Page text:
What I'm trying to do is to start the loop to increment the data int loop within the while loop when status is 144, and stop when status becomes 128. I eventually want to turn this into something that'll repeat a sequence of notes only when I push down on a midi note on the hardware controller.

    So that's why I put the while loop there, to loop and increment. status is being changed anytime there's midi input in the for loop just before the while loop, so I thought that by sending a midi note off(status 128) the while loop would terminate. It doesn't. This is where I have a problem.

    I took out the 128 & 67 line because it's not important. It was there to break out of the first while loop (that has been taken out here) and it worked perfectly fine.

    I would greatly appreciate it if someone is still willing to help!
    My hat of guessing is a little rusty, but I'm guessing you're asking "how come my while loop won't break me out of my for loop?" To which the answer is, hey put it inside the for loop. Definitely if you intend to do something with status, you're going have to do it where status is.

    Code:
    		if(Pm_Poll(stream))
    		{
    			length = Pm_Read(stream, event, sizeof(long));
                            int time, temp, loop = 0;			
    			for(i = 0; i < length; i++)
    			{
    				status = Pm_MessageStatus(event[i].message);
    				data1 = Pm_MessageData1(event[i].message);
    				data2 = Pm_MessageData2(event[i].message);
    				printf("Status: %d, Data1: %d, Data2: %d\n", status, data1, data2);
    				if(status==144)
    				{
    					//int time, temp, loop;
    					time = Pt_Time(NULL);
    					while(Pt_Time(NULL) - time < 100);
    					temp = loop;
    					loop = temp+1;
    					printf("\n%d\nJR", loop); 	
    				}			
    				else break;
    			}
    
    		}

  11. #11
    ATH0 quzah's Avatar
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    Yes, that's not what I was specifically saying to do. My example would have been more if he had done something like this:
    Code:
    while(status==144)
    {
            //int time, temp, loop;
            if( status == 144 ) break; time = Pt_Time(NULL);
            if( status == 144 ) break; while(Pt_Time(NULL) - time < 100);
            if( status == 144 ) break; temp = loop;
            if( status == 144 ) break; loop = temp+1;
            if( status == 144 ) break; printf("\n%d\nJR", loop);
    }
    And really, the only possible purpose for doing that would be if you IMMEDIATELY needed to stop whatever you were doing the instant status changed to 144. Which again, still would mean you need to make it volatile, because nothing he actually does changes it in the loop itself.


    Quzah.
    Hope is the first step on the road to disappointment.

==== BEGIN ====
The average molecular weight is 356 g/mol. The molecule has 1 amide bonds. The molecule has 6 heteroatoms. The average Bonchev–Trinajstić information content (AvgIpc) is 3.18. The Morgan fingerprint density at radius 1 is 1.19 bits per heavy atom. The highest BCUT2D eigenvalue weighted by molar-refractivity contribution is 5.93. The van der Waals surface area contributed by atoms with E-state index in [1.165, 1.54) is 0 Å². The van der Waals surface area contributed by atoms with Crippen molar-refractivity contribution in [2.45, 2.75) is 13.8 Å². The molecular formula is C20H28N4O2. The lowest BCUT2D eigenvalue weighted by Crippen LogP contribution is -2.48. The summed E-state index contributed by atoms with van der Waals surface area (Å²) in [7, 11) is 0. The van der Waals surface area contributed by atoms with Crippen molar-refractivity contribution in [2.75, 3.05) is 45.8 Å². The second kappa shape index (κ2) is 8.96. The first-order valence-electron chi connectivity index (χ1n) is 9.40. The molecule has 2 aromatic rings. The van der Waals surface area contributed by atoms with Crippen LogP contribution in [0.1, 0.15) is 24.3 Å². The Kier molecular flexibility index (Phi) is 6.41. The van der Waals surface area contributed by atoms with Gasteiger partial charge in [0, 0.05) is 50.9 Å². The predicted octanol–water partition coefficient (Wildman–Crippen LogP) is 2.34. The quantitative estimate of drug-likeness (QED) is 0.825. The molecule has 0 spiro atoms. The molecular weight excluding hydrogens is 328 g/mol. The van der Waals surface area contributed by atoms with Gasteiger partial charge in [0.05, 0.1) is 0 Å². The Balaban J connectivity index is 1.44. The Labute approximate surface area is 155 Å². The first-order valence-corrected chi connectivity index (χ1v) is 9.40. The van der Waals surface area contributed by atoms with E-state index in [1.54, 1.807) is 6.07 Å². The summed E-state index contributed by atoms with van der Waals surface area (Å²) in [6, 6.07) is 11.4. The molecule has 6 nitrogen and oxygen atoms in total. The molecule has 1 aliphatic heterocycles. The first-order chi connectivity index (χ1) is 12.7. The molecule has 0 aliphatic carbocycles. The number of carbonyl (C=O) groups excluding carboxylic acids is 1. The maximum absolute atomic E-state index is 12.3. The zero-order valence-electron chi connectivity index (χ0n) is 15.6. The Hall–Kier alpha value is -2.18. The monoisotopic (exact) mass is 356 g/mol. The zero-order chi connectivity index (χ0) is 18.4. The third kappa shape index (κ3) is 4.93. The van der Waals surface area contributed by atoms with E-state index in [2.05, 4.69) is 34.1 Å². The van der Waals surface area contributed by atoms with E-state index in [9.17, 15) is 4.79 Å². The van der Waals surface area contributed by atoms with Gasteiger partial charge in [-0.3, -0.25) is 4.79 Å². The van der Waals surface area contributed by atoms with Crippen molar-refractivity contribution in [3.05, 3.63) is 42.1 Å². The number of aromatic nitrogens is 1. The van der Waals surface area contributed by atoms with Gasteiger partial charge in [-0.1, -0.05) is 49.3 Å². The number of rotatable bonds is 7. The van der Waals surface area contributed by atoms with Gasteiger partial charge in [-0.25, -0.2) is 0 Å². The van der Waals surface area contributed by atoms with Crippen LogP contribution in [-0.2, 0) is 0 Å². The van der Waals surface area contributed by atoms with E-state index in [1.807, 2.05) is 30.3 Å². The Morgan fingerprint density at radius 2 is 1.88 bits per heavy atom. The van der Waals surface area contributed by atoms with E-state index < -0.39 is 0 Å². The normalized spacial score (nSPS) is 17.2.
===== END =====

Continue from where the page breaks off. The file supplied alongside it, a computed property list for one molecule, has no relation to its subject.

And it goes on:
12. #12
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    Assuming this is correct and have been confirmed.

    Quote Originally Posted by baikal_m View Post
    If the button I push sends out a midi note, it first receives status 144 when I push down, and status 128 when I let go. This part of the code works perfectly fine, and streams whatever midi data I send to the code.

  13. #13
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    Thank you all so much for the suggestions. It seems that I wasn't too clear exactly what I wanted to do... but, I've figured it out and here's the answer to my own question:

    Code:
    		if(Pm_Poll(stream))//status will only change if it re-Polls
    		{
    			length = Pm_Read(stream, event, sizeof(long));
    			
    			for(i = 0; i < length; i++)//if(Pm_Read(data->stream, data->event, sizeof(long)) > 0)
    			{
    				status = Pm_MessageStatus(event[i].message);
    				data1 = Pm_MessageData1(event[i].message);
    				data2 = Pm_MessageData2(event[i].message);
    				printf("Status: %d, Data1: %d, Data2: %d\n", status, data1, data2);
    			}
    			
    			int time, temp, loop = 0, counter = 0;
    			while(status==144)//Enters this while loop if status==144, or noteon
    			{	
    				if(Pm_Read(stream, event, sizeof(long)) > 0)//Events must be detected within the loop as well. Otherwise there's no way out of this while loop
    				{
    					status = Pm_MessageStatus(event[i].message);
    					data1 = Pm_MessageData1(event[i].message);
    					data2 = Pm_MessageData2(event[i].message);
    				}
    
    				time = Pt_Time(NULL);
    				while (Pt_Time(NULL) - time < 1);// set to 1ms because 100ms is too long for Pm_Poll to notice anything has happened
    				counter++;//Every 1ms counter is incremented
    				if(counter % 100 == 0)//when it has counted 100ms, (or whatever you set it to)
    				{
    					loop++;					// it increments loop
    					printf("\n%d\ntest\n", loop); 
    				}
    			}
    		}
    This code does exactly what I wanted it to do. It increments "loop" every 100ms when it receives a noteon message (status 144) and terminates when it receives a noteoff(status 128).

  14. #14
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    use 'break'.